Tuesday, June 18, 2013

Politically Correct Prejudices




“To learn who rules over you, simply find out whom you are not allowed to criticize.”

One does not defame certified victim groups. The political correctness gods have seen to that. Certified victimizer groups are an entirely different story. They are fair game. One may defame a victimizer in polite company. One may do so with impunity. One will not be called upon to grovel before a coterie of one’s self-anointed betters. No consignment to a re-education camp will be in the offing. To the contrary, one may well find one’s lack of sensitivity celebrated for its edginess. Sweepingly vicious stereotypes aimed at a certified victimizer group? Why, that’s just hip and sophisticated derring-do!

*       *     *

The boss approached my cubicle. “Is that your Geo Prizm parked in back?” 

I looked up from my spreadsheet. Perhaps I’d parked in an unapproved space? “Yes,” I answered, tentatively.  

“The bumper sticker? It’s not on our approved list.” He cracked a smile.  

It’s not a good idea to publicize your political views at work, certainly not when you’re an anarchist, but we’re talking one lousy offbeat bumper sticker here. I could put a less crackpot spin on things.

“`Visualize World Police’? Yeah, well, that’s just one of my things.”

New World Order? Black helicopters? Conspiracy theories? That sort of stuff?” He seemed genuinely interested.   

“Well, there’s that. Less hysterically, I’m questioning the wisdom of centralization. Lots of people see it as a good thing. They equate centralized political power with law and order. I see it as a recipe for tyranny and chaos. Order is a spontaneous and grassroots sort of thing.”

“No, I get it. In fact, my father used to say the same thing. He said they could drop an atomic bomb on Washington, D.C., and it would probably set things back about a week. After that, life would dramatically improve. He used to say the same thing about the Catholic Church. He didn’t have much formal education, my dad. But he knew how the world worked.”  

“Yeah, my dad says the same thing about the Jews,” I parried. “He’s a Holocaust denier.”

Ha ha ha ha ha ha ha! As if! I would have kissed off my vague semblance of a career had I so much as whispered even a passing familiarity with The Thought Crime That Dare Not Speak Its Name, let alone acknowledged that an immediate family member endorsed it. Some things are off limits.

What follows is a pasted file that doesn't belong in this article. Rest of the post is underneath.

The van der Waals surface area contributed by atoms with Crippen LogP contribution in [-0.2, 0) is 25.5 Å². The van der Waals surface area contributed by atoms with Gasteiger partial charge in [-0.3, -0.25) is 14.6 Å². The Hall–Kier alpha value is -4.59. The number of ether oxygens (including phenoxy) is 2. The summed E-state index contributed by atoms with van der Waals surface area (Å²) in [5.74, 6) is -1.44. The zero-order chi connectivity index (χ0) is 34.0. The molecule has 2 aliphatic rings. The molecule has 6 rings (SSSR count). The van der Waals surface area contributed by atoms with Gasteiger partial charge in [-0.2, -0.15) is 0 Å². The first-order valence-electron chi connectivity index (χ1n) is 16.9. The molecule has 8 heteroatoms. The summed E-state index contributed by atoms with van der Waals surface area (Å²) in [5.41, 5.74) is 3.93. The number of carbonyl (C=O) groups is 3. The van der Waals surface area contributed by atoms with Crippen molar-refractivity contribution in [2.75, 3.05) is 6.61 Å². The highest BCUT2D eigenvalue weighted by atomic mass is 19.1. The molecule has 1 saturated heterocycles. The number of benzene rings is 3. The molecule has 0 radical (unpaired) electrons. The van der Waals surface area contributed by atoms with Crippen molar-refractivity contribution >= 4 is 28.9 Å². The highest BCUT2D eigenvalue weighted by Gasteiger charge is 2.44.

Other ostensibly comparable things are not. I had a picture of my first-grade daughter in her Catholic schoolgirl’s uniform on my desk. My surname is Italian. I burned vacation days on Good Friday. Surely, the boss had an idea where my cultural sympathies lay. He probably even suspected I clung to a Catholic-flavored Big Sky Daddy & Son reality-tunnel.

No matter. He knew my religious background warranted no consideration. All bad roads lead to Rome. The boss knew it. I knew it. He knew I knew it. Everybody knows it. The Church of Rome is racist, obscurantist, anti-Semitic, misogynist, homophobic, triumphalist, reactionary, anti-scientific and (horror of horrors!) anti-democratic. She may have made her share of contributions to Western Civilization; those easily pale against her crimes.

*       *     *

The world improvers do the certifying. They separate the goats from the sheep, the oppressors from the oppressed, and the victimizers from the victims. The criteria vary. It may be the victimizers once resisted the world improvers’ designs. Perhaps the issues raised by the victimizers in a past conflict with the world improvers pose stumbling blocks to the world improvers’ ongoing and future designs. It may well be that the world improvers disposed of the victimizers in harrowing and ruthless fashion. No matter. The victimizers—every man, woman and child—got what was coming. Think World War II and the War of Northern Aggression. Think Germans and southern whites. Even today, you can’t go wrong defaming Germans and southern whites. The Lord’s love alone endures forever, but those two tribes’ accursedness will give it a run for the money.

*       *     *

Anu Garg is an Indian-born writer and software engineer. He is also the founder of Wordsmith.org, an online community of word lovers comprising better than one million A Word A Day subscribers in 200 countries. One would think that someone with Mr. Garg’s cosmopolitan outlook and demonstrated marketing savvy knows better than to subject wide swaths of his audience to gratuitous smears and insults.

Here’s how he introduces his A Word of Day theme for the week of August 13, 2012: “Latin is the preferred language of the Vatican, but don't hold it against the language. It had no say in the matter.” Not the red carpet introduction a papist sympathizer might hope for, but surely the Vatican hyperlink directs the reader to nothing more scurrilous than a good-natured “I survived Catholic School” YouTube spoof? Or perhaps a Wikipedia account of the political intrigue that has infected the papacy, here and there, over the centuries?

Nothing that bland is in the offing. The reader is directed instead to a venomous screed by the late Christopher Hitchens, in which he calls out the Church as a veritable nest of pedophiles. Yes, Mr. Garg chooses the same even-handed social critic who reckoned Dick Cheney a more estimable human being than Mother Theresa to provide general background summary on the Vatican—with results predictably fair and balanced.

*       *     *

Nine Eleven changed next to nothing; but this much at least it did change. Before that meteorologically bright but geopolitically dark September day, Islam basked in Oriental cachet. It was exotic, enchanting, haunting, offbeat, mystical and even hip. Its recurring clashes with Christianity only elevated it in the eyes of the bien-pensants. Things went south dramatically when Mohammedans flew airliners into the Twin Towers and Pentagon. As the symbols of state-directed, forced-to-be-free, welfare-warfare capitalism came down, so did the semi-esteem in which the bien-pensants held Mohammedans. Islam now finds itself morphing into victimizer. Even the execrable Bill Maher sees fit to denounce it.